Domestic Duck (Anas platyrhynchos domesticus)
I found only one feather that belonged to a domestic duck in the bag, which goes to show how hodgepodged certain craft feather assortments can be. Both of the photographed feathers are from Mallard-descended domestic ducks; the one on the right came from the bag. The wedge-shaped tip identifies this as an inner primary wing feather.
The other feature that identifies this as a duck feather is the tegmen. This is a waxy, shiny patch found on the undersides of all waterfowl primaries. If you see a tegmen, most times that feather will be from a duck or goose.
Craft feathers, as sourced from the poultry meat industry, aren’t always in the best of shape. Here are two common issues that frequently appear in craft feathers.
Many craft feathers bear these distinct horizontal bars along their feathers. In wild birds, lines like these are usually caused by a period of stress or a dietary deficiency during feather growth and are known as fault bars. In poultry, they more often result from nasty little critters known as quill mites. While the feather is developing, these mites feed on the nutrient-rich blood feathers, causing a small bar on the feather to lose structural integrity and become brittle. Don’t worry; it’s more than likely that these feathers have been sanitized well enough that the mites are long gone.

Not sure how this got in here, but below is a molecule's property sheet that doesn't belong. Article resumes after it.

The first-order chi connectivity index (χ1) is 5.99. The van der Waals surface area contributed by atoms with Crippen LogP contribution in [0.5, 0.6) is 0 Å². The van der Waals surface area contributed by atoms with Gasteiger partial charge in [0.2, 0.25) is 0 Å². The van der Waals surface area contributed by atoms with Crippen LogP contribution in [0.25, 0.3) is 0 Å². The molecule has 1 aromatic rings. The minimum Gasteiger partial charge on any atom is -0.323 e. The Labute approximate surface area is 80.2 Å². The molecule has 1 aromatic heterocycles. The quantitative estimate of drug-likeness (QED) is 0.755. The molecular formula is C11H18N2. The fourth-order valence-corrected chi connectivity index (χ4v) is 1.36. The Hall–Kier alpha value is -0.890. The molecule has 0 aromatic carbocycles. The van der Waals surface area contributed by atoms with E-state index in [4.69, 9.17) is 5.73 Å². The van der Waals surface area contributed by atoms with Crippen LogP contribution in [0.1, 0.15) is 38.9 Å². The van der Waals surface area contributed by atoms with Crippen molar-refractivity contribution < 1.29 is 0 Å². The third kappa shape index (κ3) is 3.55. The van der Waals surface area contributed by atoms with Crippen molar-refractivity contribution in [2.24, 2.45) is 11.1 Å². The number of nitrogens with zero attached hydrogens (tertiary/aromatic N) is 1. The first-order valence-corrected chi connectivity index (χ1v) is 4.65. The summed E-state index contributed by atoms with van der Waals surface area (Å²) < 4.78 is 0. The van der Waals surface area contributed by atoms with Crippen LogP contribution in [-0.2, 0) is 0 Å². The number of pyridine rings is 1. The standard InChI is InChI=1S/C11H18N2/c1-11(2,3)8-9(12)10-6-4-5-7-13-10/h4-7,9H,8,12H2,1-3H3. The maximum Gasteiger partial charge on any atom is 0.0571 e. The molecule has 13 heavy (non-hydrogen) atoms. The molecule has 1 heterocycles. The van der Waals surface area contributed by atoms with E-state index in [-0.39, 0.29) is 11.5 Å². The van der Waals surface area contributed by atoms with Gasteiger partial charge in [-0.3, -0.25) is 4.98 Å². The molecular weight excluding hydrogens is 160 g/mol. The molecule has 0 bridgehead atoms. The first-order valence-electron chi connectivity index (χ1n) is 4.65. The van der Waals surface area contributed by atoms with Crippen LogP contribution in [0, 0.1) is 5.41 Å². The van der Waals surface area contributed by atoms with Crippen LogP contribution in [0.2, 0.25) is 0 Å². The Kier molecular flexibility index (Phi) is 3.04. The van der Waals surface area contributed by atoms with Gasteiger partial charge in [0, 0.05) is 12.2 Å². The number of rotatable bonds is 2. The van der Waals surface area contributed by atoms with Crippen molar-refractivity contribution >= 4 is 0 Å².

Incomplete (Growing) Feathers
Feathers with a pinched section at the bottom were still growing when the bird died. Prior to being cleaned, there would have been a tube encapsulating the pinched portion that contained blood and nutrients for the growing feather. After the cleaning process, you’re left with these technically incomplete feathers.
In short, most craft feathers are a) real, and b) easily identifiable to the species level. Next time you’re in the market for craft feathers, I hope you keep these tips in mind.
Should you wish to learn about a larger variety of feathers used for decorative purposes, the Fish and Wildlife Service has put together a fantastic presentation (linked here) on the subject that encompasses a large range of gamefowl species.